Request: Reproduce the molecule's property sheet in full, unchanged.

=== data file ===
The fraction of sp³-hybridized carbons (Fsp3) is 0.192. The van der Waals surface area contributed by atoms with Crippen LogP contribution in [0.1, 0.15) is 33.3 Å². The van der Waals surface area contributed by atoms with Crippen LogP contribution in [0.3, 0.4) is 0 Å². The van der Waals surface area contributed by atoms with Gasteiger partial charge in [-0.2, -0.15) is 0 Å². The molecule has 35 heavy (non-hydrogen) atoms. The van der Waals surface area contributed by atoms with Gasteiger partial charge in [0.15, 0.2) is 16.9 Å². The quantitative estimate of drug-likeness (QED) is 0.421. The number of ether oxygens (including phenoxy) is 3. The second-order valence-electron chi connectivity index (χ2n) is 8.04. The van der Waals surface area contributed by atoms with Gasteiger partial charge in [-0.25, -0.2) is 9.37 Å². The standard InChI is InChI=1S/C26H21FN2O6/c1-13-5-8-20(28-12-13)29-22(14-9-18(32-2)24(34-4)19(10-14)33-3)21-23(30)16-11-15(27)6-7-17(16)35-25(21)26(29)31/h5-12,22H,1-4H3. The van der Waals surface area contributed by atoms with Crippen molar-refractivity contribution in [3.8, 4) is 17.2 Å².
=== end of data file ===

The fraction of sp³-hybridized carbons (Fsp3) is 0.192. The van der Waals surface area contributed by atoms with Crippen LogP contribution in [0.1, 0.15) is 33.3 Å². The van der Waals surface area contributed by atoms with Crippen LogP contribution in [0.3, 0.4) is 0 Å². The van der Waals surface area contributed by atoms with Gasteiger partial charge in [-0.2, -0.15) is 0 Å². The molecule has 35 heavy (non-hydrogen) atoms. The van der Waals surface area contributed by atoms with Gasteiger partial charge in [0.15, 0.2) is 16.9 Å². The quantitative estimate of drug-likeness (QED) is 0.421. The number of ether oxygens (including phenoxy) is 3. The second-order valence-electron chi connectivity index (χ2n) is 8.04. The van der Waals surface area contributed by atoms with Gasteiger partial charge in [-0.25, -0.2) is 9.37 Å². The standard InChI is InChI=1S/C26H21FN2O6/c1-13-5-8-20(28-12-13)29-22(14-9-18(32-2)24(34-4)19(10-14)33-3)21-23(30)16-11-15(27)6-7-17(16)35-25(21)26(29)31/h5-12,22H,1-4H3. The van der Waals surface area contributed by atoms with Crippen molar-refractivity contribution in [3.8, 4) is 17.2 Å².